In the time of the coronavirus, make good nutrition a food shopping priority

Apr 14, 2020 | 7 comments

By Mark Mahoney

As we transition out of National Nutrition Month in the midst of the COVID-19 pandemic, the importance of good nutrition, particularly when many of us are under orders to shelter-in-place, is very important.

Healthy eating is especially important for keeping your immune system in top condition.

Here are some steps you can take to help you eat healthier and stay safer.

Reduce trips to the supermarket — Plan ahead before you shop. Take time to visualize breakfast, lunch, and dinner for at least five days. What will you serve? What do you need? Think about the foods your family likes, your food preparation methods, interests and skills, and the time and energy you will have for preparing meals.

There may not be more time to cook if you work from home, especially if you have responsibility for caring for any kids and meeting the work expectations of your employer.

Think nutrition. The healthiest meals emphasize whole grains, vegetables, and fruits—serve them in the greatest amounts.  Meat portions should be smaller—this will save money and help keep dietary saturated fat in check.

Prepare a shopping list —and use it This can help diminish impulse buying and provides a list of needed items.

Stocking up

Stock up on nutrition-packed foods that will stay fresh for a week or longer.

Focus on the following list for some recommendations:

  • Breads—corn tortillas, whole grain English muffins, bagels, breads, wraps, frozen whole wheat waffles
  • Grains—instant oatmeal, quick cooking pasta, frozen brown rice, couscous, refrigerated pizza crust
  • Fruits—sturdy fresh fruit (apples, citrus), dried, plain frozen, canned in juice or water
  • Vegetables—sturdy fresh veggies (celery, broccoli, onions, potatoes), plain frozen, low sodium canned, sun-dried
  • Sauces—tomato pasta sauce, salsa
  • Soups & Broths—canned, frozen, shelf-stable cartons
  • 100% Juice—refrigerated, frozen, canned, boxed
  • Milk—fresh, canned, shelf-stable packages
  • Eggs—fresh eggs, egg whites in cartons
  • Cheese—sliced, cubed, shredded, crumbled, grated hard cheese
  • Beans/Legumes—canned beans (black beans, chickpeas), dry beans
  • Nuts and seeds—bagged, canned, nut butters
  • Chicken—frozen or canned
  • Seafood—frozen ready-to-cook fish fillets, frozen shrimp, canned tuna, salmon, and sardines
  • Beef—pre-made frozen lean ground patties or meatballs
  • Flavorings—add zing with dried herbs & spices, vinegars, mustard, hot/steak sauces, lemon/lime juice, light dressings, honey, Greek yogurt

Other recommendations:

Limit purchases of frozen dinners and tempting foods — most frozen dinners are high in sodium, fat, and calories while foods such as chips, sodas, cookies and ice cream are high in empty calories and increase the costs of your grocery bill.

Focus on keeping costs down — consider low cost alternatives. Try a meatless meal, like chili with beans instead of beef. If fresh fruits and veggies are too costly, the best bets are plain frozen vegetables and fruits. Purchase low sodium canned veggies and fruits canned in juice or water and, if these are in short supply, buy regular canned fruits and veggies but drain and rinse before use.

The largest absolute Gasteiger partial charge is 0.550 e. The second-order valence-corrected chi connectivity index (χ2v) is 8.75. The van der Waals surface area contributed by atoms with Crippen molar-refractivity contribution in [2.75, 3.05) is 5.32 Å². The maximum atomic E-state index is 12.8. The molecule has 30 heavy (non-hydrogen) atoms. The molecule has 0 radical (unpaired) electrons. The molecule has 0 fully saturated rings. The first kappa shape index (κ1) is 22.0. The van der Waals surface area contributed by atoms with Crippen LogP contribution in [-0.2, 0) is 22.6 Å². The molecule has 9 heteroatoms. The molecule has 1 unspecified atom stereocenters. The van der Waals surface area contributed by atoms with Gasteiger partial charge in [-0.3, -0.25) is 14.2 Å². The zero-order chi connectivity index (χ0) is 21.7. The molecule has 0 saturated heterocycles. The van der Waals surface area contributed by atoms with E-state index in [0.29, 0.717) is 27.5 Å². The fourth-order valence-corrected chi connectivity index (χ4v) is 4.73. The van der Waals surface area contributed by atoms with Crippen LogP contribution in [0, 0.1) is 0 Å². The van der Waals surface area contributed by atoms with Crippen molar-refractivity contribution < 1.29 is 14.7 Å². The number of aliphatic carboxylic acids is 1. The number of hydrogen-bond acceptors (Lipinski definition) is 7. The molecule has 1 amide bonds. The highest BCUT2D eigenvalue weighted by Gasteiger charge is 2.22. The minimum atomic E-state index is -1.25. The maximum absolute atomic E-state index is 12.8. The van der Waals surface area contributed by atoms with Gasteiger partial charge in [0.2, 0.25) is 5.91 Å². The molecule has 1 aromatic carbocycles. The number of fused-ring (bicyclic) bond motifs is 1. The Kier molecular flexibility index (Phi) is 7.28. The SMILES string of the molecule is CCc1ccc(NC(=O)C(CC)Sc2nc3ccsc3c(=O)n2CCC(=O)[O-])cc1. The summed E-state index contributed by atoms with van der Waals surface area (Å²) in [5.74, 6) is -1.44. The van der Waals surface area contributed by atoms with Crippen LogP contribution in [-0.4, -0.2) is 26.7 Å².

Don’t forget about friends and neighbors, especially older adults or those with health conditions.  Could you save them a trip to the grocery store?

Consider online shopping.  Many stores are increasingly offering this service which can save you time and help in social distancing. Plan ahead and consider the delivery schedules.

Stay safe and try to get some physical activity on a daily basis.

During the Coronavirus pandemic at the supermarket:

Use a disinfecting wipe — wipe your hands and grocery cart handle, then put the wipe in the trash.

Prepared for the unexpected — supermarkets are running low on many items. Be sure to take your own bags. Be ready with a back-up plan if an ingredient you need is unavailable.

Keep the less fortunate in mind — contribute to local pantries and soup kitchens now. Then, when it is all over — donate extra food you stocked up on that is still fresh and safe to eat.

Use contactless payment or credit cards. If you use the payment keypad, tap the buttons and screen with your knuckle — then use hand sanitizer after completing your payment.

Remember that a positive mindset is the key to getting through this pandemic physically and mentally healthy.

Read my previous column published in Cuenca HighLife — Tips for coping with stress and anxietyI focus on the mental health aspects related to the unprecedented coronavirus pandemic. I offer relevant recommendations and links to resources that can be helpful.

Thanks to my fellow colleagues who are members of the American Society for Nutrition for much of the content provided here.

Mark Mahoney, Ph.D.

Health blogger for The Tallahassee Democrat, Mark A. Mahoney, Ph.D. has been a Registered Dietitian/Nutritionist for over 30 years and completed graduate studies in Nutrition & Public Health at Columbia University. Mark has spent his professional career working to help improve the health of individuals and communities, beginning in 1975 with a two-and-a-half year stint as an Agricultural Extension Agent/Applied Nutritionist in a small community in northwestern Ecuador, then completing two additional years of Peace Corps service as a Public Health Nutritionist & Health Educator in Chile. Write to Mark at

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